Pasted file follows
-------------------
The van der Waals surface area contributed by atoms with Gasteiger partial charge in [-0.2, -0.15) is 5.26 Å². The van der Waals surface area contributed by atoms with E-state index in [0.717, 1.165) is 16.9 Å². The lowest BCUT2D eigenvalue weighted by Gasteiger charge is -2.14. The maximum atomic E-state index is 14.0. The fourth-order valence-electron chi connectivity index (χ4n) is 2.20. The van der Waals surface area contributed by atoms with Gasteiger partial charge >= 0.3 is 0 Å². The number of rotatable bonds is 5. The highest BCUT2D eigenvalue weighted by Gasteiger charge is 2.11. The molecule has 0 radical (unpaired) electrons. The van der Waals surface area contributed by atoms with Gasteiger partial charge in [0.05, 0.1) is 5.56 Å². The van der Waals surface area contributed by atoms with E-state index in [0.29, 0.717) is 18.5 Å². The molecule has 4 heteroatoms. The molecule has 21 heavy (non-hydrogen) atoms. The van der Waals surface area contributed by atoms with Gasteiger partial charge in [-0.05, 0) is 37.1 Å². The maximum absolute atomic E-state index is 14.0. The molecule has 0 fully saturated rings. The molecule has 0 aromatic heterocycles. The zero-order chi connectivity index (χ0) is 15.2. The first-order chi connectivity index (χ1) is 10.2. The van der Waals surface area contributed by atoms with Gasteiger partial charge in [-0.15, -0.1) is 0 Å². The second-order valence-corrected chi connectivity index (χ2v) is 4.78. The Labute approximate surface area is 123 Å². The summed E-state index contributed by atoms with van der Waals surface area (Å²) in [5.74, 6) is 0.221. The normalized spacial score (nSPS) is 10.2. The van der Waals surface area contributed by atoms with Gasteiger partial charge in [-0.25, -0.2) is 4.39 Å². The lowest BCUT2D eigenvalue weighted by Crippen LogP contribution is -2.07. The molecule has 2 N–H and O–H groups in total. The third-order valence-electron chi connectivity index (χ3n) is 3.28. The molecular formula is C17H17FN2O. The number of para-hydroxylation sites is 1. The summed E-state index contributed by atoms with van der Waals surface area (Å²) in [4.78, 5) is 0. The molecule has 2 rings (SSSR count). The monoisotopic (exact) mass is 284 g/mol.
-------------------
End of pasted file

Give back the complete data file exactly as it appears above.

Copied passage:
The van der Waals surface area contributed by atoms with Gasteiger partial charge in [-0.2, -0.15) is 5.26 Å². The van der Waals surface area contributed by atoms with E-state index in [0.717, 1.165) is 16.9 Å². The lowest BCUT2D eigenvalue weighted by Gasteiger charge is -2.14. The maximum atomic E-state index is 14.0. The fourth-order valence-electron chi connectivity index (χ4n) is 2.20. The van der Waals surface area contributed by atoms with Gasteiger partial charge >= 0.3 is 0 Å². The number of rotatable bonds is 5. The highest BCUT2D eigenvalue weighted by Gasteiger charge is 2.11. The molecule has 0 radical (unpaired) electrons. The van der Waals surface area contributed by atoms with Gasteiger partial charge in [0.05, 0.1) is 5.56 Å². The van der Waals surface area contributed by atoms with E-state index in [0.29, 0.717) is 18.5 Å². The molecule has 4 heteroatoms. The molecule has 21 heavy (non-hydrogen) atoms. The van der Waals surface area contributed by atoms with Gasteiger partial charge in [-0.05, 0) is 37.1 Å². The maximum absolute atomic E-state index is 14.0. The molecule has 0 fully saturated rings. The molecule has 0 aromatic heterocycles. The zero-order chi connectivity index (χ0) is 15.2. The first-order chi connectivity index (χ1) is 10.2. The van der Waals surface area contributed by atoms with Gasteiger partial charge in [-0.15, -0.1) is 0 Å². The second-order valence-corrected chi connectivity index (χ2v) is 4.78. The Labute approximate surface area is 123 Å². The summed E-state index contributed by atoms with van der Waals surface area (Å²) in [5.74, 6) is 0.221. The normalized spacial score (nSPS) is 10.2. The van der Waals surface area contributed by atoms with Gasteiger partial charge in [-0.25, -0.2) is 4.39 Å². The lowest BCUT2D eigenvalue weighted by Crippen LogP contribution is -2.07. The molecule has 2 N–H and O–H groups in total. The third-order valence-electron chi connectivity index (χ3n) is 3.28. The molecular formula is C17H17FN2O. The number of para-hydroxylation sites is 1. The summed E-state index contributed by atoms with van der Waals surface area (Å²) in [4.78, 5) is 0. The molecule has 2 rings (SSSR count). The monoisotopic (exact) mass is 284 g/mol.